An icebreaker is a specially designed ship to clear ice at the poles, either to rescue frozen in ships caught by the closing winter or to force routes through the ice to make passes for other shipping. The hull is designed thicker than average so that it can break up and push the ice aside and it must be strong enough to mount the ice to break it up by sheer weight. The bottom of the hull is also designed to slide over the broken ice or to push it aside. This leads to problems with the vulnerable steering and propulsion mechanics which must be protected from damage. To achieve all these necessities, the engine must be strong enough to cope with the ice.


There were expeditions in search of the North-West Passage to find a route for shipping to reach the Pacific for trading purposes. With the development of vessels capable of defeat the ice, ways were explored and, discovered and improved upon. Apart from indigenous peoples of the North, the first European ship to brave these waters was the Pytheas in 325BC which “discovered” Iceland. In about 850AD the Vikings sailed these seas and colonised Iceland and Greenland. In the White Sea, Russian traders used the coast for trading purposes and opened up that area.

Over the next centuries, whalers ventured into the unknown waters and opened up new arctic areas. In 1726 Vitrus Bering discovers and named the Bering Sea while looking for a North Eastern Passage. In 1778 James cook was the first to attempt to locate the North-West Passage from the west. It took three winters, and he finally found his way with the help of Inuits. In 1884 the ships the Erebus and the Terror sailed into the Baffin Bay and were never seen again. The navy searched the area for ten years, never finding the 130 sailors, but was instrumental in opening the Canadian Arctic Archipelago.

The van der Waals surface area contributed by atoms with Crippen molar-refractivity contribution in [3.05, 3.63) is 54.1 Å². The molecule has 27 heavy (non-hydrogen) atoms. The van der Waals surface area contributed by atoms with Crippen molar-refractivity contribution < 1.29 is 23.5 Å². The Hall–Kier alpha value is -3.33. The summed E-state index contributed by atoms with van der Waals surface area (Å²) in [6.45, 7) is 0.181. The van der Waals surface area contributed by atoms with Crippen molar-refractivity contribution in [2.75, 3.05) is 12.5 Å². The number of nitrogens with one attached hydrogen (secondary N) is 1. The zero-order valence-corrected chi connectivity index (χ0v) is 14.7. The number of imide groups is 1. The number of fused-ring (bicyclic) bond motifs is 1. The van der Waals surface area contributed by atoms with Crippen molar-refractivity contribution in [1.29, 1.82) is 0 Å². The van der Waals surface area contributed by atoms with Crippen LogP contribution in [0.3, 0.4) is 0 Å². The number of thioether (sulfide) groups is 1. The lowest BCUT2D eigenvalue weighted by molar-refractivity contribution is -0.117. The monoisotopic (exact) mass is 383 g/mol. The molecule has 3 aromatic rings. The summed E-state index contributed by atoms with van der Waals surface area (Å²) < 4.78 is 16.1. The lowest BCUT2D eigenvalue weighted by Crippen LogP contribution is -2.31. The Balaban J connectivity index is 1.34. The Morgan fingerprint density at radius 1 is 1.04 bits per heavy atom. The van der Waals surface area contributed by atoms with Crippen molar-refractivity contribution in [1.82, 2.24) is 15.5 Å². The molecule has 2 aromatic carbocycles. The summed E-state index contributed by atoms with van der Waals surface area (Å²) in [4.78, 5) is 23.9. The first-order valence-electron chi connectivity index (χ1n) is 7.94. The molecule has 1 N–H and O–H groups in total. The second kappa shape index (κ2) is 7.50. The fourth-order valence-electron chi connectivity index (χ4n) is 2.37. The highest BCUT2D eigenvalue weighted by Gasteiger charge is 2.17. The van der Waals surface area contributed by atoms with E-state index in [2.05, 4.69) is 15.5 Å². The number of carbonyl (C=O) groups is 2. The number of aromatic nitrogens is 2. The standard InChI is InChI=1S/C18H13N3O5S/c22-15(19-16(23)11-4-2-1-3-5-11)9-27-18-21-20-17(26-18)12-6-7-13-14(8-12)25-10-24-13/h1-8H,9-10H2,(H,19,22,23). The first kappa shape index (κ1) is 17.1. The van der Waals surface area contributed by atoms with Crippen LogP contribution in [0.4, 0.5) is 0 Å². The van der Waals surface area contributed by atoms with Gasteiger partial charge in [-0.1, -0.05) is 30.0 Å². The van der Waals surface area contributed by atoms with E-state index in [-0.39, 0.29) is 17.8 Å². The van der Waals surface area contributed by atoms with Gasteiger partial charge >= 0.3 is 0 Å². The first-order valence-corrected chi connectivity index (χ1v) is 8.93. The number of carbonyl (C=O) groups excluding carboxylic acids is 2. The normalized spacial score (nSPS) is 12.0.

From 1945 to 1969 the icebreaker HMCS Labrador was the first armed naval vessel to complete the NWP route, and three years later she escorted three US icebreakers part of the journey. Due to the installation of the infrastructure Distant Early Warning system (during the Cold War), which spanned 3000 miles, over 300 ships sailed the Arctic seas bringing in 300,000 tonnes of construction cargo. As most of these ships were not designed for the ice fields, new style ships which could cope with the ice were built.

Due also to the search for new oil fields, Canada acquired two icebreakers. By now the US fleet had ten icebreakers, and the US Coast Guard had three. So the development of the Arctic was speeded up due to the Cold War and oil exploration as plans for an oil pipeline to the port of Valdez proved complicated, so Mobil Exxon with Standard Oil of New Jersey, investigated the possibility of icebreaking tankers. The Manhatten underwent refitting to convert her into an icebreaking boat and in 1969 proved it a viable design as it broke through thicker ice than any other icebreaker.